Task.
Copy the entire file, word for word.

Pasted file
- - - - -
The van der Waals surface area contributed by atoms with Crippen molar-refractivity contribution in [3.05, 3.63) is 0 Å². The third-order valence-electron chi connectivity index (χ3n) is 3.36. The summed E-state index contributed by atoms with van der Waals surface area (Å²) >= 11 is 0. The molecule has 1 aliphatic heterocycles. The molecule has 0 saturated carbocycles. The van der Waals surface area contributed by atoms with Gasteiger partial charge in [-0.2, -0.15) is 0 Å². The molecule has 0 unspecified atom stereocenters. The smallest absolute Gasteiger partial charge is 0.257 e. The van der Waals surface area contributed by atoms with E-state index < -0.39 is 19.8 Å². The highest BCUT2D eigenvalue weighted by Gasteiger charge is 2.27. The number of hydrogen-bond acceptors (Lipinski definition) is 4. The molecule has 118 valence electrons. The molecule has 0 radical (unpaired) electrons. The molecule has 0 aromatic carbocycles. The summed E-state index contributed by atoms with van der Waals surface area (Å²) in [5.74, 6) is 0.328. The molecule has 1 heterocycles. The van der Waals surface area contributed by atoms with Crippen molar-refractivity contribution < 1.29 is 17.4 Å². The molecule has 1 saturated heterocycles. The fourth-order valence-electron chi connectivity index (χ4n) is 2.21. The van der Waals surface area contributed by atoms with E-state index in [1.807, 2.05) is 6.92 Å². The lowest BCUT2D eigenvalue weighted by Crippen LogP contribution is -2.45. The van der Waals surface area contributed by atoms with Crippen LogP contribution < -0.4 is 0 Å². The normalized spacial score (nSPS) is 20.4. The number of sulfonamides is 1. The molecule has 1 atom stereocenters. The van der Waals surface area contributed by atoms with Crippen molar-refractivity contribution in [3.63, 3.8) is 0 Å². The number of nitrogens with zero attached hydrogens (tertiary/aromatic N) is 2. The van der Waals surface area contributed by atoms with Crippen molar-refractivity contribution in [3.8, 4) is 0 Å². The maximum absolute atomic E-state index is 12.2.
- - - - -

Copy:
The van der Waals surface area contributed by atoms with Crippen molar-refractivity contribution in [3.05, 3.63) is 0 Å². The third-order valence-electron chi connectivity index (χ3n) is 3.36. The summed E-state index contributed by atoms with van der Waals surface area (Å²) >= 11 is 0. The molecule has 1 aliphatic heterocycles. The molecule has 0 saturated carbocycles. The van der Waals surface area contributed by atoms with Gasteiger partial charge in [-0.2, -0.15) is 0 Å². The molecule has 0 unspecified atom stereocenters. The smallest absolute Gasteiger partial charge is 0.257 e. The van der Waals surface area contributed by atoms with E-state index < -0.39 is 19.8 Å². The highest BCUT2D eigenvalue weighted by Gasteiger charge is 2.27. The number of hydrogen-bond acceptors (Lipinski definition) is 4. The molecule has 118 valence electrons. The molecule has 0 radical (unpaired) electrons. The molecule has 0 aromatic carbocycles. The summed E-state index contributed by atoms with van der Waals surface area (Å²) in [5.74, 6) is 0.328. The molecule has 1 heterocycles. The van der Waals surface area contributed by atoms with Crippen molar-refractivity contribution < 1.29 is 17.4 Å². The molecule has 1 saturated heterocycles. The fourth-order valence-electron chi connectivity index (χ4n) is 2.21. The van der Waals surface area contributed by atoms with E-state index in [1.807, 2.05) is 6.92 Å². The lowest BCUT2D eigenvalue weighted by Crippen LogP contribution is -2.45. The van der Waals surface area contributed by atoms with Crippen LogP contribution < -0.4 is 0 Å². The normalized spacial score (nSPS) is 20.4. The number of sulfonamides is 1. The molecule has 1 atom stereocenters. The van der Waals surface area contributed by atoms with Crippen molar-refractivity contribution in [3.63, 3.8) is 0 Å². The number of nitrogens with zero attached hydrogens (tertiary/aromatic N) is 2. The van der Waals surface area contributed by atoms with Crippen molar-refractivity contribution in [3.8, 4) is 0 Å². The maximum absolute atomic E-state index is 12.2.